Bill Mauldin: A Life Up Front
by Todd DePastino. Norton, 2008, $27.95.
Willie and Joe brought the life of GIs in the foxholes of World War II to millions of Americans in a way no flesh and blood reality could. This was the reality of war, sketched in ink. The man who brought that reality home was a giant of American journalism—a cartoonist but a giant nonetheless. Todd DePastino’s biography traces the life of Mauldin in fine detail, based on access to voluminous correspondence, private papers and thousands of original drawings. While best known for his World War II reportage, Mauldin was a sharp social critic for decades after the war.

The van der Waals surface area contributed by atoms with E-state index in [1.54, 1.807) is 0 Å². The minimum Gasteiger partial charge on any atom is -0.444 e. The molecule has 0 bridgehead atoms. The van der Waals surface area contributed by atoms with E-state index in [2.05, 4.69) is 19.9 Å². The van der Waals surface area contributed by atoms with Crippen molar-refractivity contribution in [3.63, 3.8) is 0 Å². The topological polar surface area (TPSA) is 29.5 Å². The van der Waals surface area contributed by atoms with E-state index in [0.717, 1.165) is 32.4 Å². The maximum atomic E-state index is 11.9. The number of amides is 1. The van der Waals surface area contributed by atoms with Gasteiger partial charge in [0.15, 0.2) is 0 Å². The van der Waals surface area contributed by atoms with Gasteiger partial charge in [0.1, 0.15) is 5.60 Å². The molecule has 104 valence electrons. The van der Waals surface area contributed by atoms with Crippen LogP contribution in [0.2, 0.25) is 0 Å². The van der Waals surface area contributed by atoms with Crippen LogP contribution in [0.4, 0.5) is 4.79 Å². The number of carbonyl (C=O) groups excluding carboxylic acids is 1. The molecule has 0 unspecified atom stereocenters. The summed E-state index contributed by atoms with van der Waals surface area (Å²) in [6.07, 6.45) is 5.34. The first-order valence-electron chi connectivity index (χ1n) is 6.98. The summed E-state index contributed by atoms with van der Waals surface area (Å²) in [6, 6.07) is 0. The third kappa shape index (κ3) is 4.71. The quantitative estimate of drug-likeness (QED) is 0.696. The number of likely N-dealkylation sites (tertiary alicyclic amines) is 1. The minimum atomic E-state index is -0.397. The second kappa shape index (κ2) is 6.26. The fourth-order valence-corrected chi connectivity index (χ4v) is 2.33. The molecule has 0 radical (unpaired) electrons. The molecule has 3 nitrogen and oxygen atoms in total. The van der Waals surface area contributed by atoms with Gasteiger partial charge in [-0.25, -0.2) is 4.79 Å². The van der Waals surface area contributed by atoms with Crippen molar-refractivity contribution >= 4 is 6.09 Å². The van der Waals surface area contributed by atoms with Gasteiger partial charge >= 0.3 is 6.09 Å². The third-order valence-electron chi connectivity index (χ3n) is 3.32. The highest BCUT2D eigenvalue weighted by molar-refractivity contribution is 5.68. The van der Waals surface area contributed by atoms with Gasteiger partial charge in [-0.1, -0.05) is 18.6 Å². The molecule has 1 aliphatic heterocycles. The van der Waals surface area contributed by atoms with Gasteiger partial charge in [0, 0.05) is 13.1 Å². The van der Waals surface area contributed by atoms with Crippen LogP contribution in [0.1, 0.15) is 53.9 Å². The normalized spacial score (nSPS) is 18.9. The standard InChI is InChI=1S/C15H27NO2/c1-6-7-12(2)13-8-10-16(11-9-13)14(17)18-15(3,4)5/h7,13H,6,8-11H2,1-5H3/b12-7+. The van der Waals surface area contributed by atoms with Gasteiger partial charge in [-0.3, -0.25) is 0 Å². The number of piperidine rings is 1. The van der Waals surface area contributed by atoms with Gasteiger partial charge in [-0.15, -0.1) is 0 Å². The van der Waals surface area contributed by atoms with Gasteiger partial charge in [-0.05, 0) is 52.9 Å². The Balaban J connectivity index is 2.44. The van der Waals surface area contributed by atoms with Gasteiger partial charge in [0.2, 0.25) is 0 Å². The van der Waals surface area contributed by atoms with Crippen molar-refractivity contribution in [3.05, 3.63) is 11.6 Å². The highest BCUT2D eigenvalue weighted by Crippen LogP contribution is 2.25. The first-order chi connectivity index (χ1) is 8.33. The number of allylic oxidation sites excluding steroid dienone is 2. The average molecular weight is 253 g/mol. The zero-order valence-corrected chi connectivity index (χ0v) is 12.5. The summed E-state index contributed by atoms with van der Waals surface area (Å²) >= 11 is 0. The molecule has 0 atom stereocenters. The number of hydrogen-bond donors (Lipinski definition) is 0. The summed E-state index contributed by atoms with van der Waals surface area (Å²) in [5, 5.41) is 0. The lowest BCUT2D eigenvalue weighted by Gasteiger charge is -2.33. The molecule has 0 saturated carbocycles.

Working for the Chicago Sun Times, Mauldin went to Vietnam and was at Pleiku on February 7, 1965, finding himself right in the middle of one of the first major assaults on American ground forces in Vietnam, the only newsman to record images of the attack. DePastino has captured the essense of this important and complex American and his influence on a generation that was buffeted by war and trauma.
Originally published in the April 2009 issue of Vietnam Magazine. To subscribe, click here.